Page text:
This is a guest post from Jonathan at Master Your Card, where you can learn how to make your credit card debt history. Check out his post on How to use the Fair Debt Collection Practices Act to your advantage.
Ah, love. It makes the world go round, it puts that spring in our step – and it can come to a screeching halt at the sound of a credit card plunking on a retail counter. Money is a major headache for couples. It’s the thing that causes those all-out fights and those seething little comments that last for days. Luckily, there are ways to avoid the biggest money relationship blunders so that you can avoid sleeping on that lumpy couch again.
Tell me lies, baby
You know lying is never a good idea, and lying about money is no different. There is no point in pretending you were born with a silver spoon in your mouth if you’ve just been scraping by and no point in hiding money while claiming you’re broke. You don’t have to tell your partner what you’re worth down to the last penny but you should not be pretending to be something you’re not.
The spender and the scrimper
Welcome to the third circle of hell. Is there any worse mismatch than the spouse who loves to shop and the partner who considers every penny? If you’re addicted to shopping and your partner has a fetish for savings – or vice versa – you can expect a lot of conflict. The spender tends to see the scrimper as an ungenerous tightwad and the scrimper tends to see the spender as a frivolous dolt who will drive both parties into debt. A first solution here is to separate expenses and accounts – that way, the spender will feel less judged and the scrimper will feel more in control of his or her money. Understanding and lots of talking will go a long way towards soothing out some hard feelings. This is also one of those situations where a third party may be needed – ideally a professional who has counseled couples in similar predicaments.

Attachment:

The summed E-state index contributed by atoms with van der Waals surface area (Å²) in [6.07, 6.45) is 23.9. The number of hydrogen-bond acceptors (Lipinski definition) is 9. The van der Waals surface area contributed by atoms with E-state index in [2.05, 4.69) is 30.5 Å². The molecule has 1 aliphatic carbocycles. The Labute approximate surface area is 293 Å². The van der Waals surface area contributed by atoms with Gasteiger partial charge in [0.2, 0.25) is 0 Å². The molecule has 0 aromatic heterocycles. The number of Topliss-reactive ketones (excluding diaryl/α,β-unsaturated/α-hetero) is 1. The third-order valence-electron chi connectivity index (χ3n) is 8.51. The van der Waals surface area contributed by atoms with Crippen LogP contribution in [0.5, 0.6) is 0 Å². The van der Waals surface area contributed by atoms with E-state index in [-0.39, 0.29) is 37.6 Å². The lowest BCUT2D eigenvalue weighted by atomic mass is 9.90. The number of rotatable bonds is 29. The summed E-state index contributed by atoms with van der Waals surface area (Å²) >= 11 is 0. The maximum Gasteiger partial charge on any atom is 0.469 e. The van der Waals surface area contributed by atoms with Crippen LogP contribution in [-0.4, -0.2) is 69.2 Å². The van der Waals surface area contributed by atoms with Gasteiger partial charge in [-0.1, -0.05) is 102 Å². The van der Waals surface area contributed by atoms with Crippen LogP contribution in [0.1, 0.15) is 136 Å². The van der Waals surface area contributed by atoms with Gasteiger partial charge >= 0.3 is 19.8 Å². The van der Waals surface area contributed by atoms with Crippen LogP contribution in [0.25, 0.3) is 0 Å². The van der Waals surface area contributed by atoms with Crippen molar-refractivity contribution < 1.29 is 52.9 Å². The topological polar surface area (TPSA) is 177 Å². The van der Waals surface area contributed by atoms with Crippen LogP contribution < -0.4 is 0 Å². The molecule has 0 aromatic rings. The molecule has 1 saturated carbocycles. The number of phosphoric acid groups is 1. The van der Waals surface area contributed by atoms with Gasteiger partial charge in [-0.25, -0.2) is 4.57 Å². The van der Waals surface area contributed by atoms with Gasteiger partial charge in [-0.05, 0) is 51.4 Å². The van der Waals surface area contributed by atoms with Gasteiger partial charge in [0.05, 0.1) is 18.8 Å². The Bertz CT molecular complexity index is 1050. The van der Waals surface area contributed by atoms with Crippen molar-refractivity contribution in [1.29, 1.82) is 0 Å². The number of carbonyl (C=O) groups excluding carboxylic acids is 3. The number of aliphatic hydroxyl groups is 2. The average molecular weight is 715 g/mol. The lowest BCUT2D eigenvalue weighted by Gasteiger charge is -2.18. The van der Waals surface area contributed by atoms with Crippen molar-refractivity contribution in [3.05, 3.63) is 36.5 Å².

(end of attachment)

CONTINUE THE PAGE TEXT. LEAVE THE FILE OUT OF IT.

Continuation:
The Siamese twins
Everything has been going so well for three months that you decide to move in together. And if you’re living together you need a joint account and maybe some joint credit cards to take care of shared living expenses, right? Not so fast, lovebug. Just because your expenses are shared that does not mean you money is, too. It’s likely best to maintain separate accounts for at least a little while. Each person can pay half the rent with their checks and half of the bills online. It’s a good way to test money compatibility before linking your financial futures together. And look out for shared debt – including credit cards. If your honey bunny turns out to be not quite the person you thought they were, you are still responsible for the debt. You don’t want to end up with a broken heart and a wrecked credit rating.
The money fight
Maybe you are financially compatible. Maybe you agree about most things. You still need to learn how to fight fair about money, because money disagreements will happen. He will wish you brought home more of the bacon or she will wonder why you never splurge on special dinners or gifts. So learn to fight in a way that doesn’t wreck everything. If you disagree work it out calmly and in private, without slinging around terms like “bimbo” or “tightwad.” That hurts as much as that bad sofa.